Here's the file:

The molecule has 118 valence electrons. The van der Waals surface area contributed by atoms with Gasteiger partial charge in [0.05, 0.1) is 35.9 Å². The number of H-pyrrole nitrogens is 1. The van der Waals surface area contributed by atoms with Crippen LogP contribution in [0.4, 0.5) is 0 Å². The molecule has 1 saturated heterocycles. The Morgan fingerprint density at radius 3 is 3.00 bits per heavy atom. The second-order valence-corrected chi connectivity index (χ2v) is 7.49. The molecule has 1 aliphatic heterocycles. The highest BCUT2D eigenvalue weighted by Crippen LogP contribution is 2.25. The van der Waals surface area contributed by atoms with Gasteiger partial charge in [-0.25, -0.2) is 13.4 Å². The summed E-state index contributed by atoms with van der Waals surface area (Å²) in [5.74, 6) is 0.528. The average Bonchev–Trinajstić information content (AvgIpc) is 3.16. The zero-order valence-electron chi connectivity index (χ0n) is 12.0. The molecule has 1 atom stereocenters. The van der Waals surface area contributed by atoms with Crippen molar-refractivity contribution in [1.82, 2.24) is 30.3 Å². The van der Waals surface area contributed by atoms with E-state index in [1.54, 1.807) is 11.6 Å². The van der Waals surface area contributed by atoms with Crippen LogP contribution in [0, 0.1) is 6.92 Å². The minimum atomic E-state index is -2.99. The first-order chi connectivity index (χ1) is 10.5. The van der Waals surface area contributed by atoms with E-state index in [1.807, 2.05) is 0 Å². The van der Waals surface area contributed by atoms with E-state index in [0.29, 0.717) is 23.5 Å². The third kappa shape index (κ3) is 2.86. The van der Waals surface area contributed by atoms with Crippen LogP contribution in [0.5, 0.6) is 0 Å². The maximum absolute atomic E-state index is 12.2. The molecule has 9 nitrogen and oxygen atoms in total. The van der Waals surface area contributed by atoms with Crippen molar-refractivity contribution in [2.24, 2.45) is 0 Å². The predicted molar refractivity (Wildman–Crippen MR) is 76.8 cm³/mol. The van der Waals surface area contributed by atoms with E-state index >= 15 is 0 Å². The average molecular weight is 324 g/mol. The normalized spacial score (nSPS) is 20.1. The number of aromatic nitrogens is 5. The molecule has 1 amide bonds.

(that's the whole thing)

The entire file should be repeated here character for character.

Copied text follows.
The molecule has 118 valence electrons. The van der Waals surface area contributed by atoms with Gasteiger partial charge in [0.05, 0.1) is 35.9 Å². The number of H-pyrrole nitrogens is 1. The van der Waals surface area contributed by atoms with Crippen LogP contribution in [0.4, 0.5) is 0 Å². The molecule has 1 saturated heterocycles. The Morgan fingerprint density at radius 3 is 3.00 bits per heavy atom. The second-order valence-corrected chi connectivity index (χ2v) is 7.49. The molecule has 1 aliphatic heterocycles. The highest BCUT2D eigenvalue weighted by Crippen LogP contribution is 2.25. The van der Waals surface area contributed by atoms with Gasteiger partial charge in [-0.25, -0.2) is 13.4 Å². The summed E-state index contributed by atoms with van der Waals surface area (Å²) in [5.74, 6) is 0.528. The average Bonchev–Trinajstić information content (AvgIpc) is 3.16. The zero-order valence-electron chi connectivity index (χ0n) is 12.0. The molecule has 1 atom stereocenters. The van der Waals surface area contributed by atoms with Crippen molar-refractivity contribution in [1.82, 2.24) is 30.3 Å². The van der Waals surface area contributed by atoms with E-state index in [1.54, 1.807) is 11.6 Å². The van der Waals surface area contributed by atoms with Crippen LogP contribution in [0, 0.1) is 6.92 Å². The minimum atomic E-state index is -2.99. The first-order chi connectivity index (χ1) is 10.5. The van der Waals surface area contributed by atoms with E-state index in [1.807, 2.05) is 0 Å². The van der Waals surface area contributed by atoms with E-state index in [0.29, 0.717) is 23.5 Å². The third kappa shape index (κ3) is 2.86. The van der Waals surface area contributed by atoms with Crippen LogP contribution in [0.5, 0.6) is 0 Å². The maximum absolute atomic E-state index is 12.2. The molecule has 9 nitrogen and oxygen atoms in total. The van der Waals surface area contributed by atoms with Crippen molar-refractivity contribution in [2.24, 2.45) is 0 Å². The predicted molar refractivity (Wildman–Crippen MR) is 76.8 cm³/mol. The van der Waals surface area contributed by atoms with E-state index >= 15 is 0 Å². The average molecular weight is 324 g/mol. The normalized spacial score (nSPS) is 20.1. The number of aromatic nitrogens is 5. The molecule has 1 amide bonds.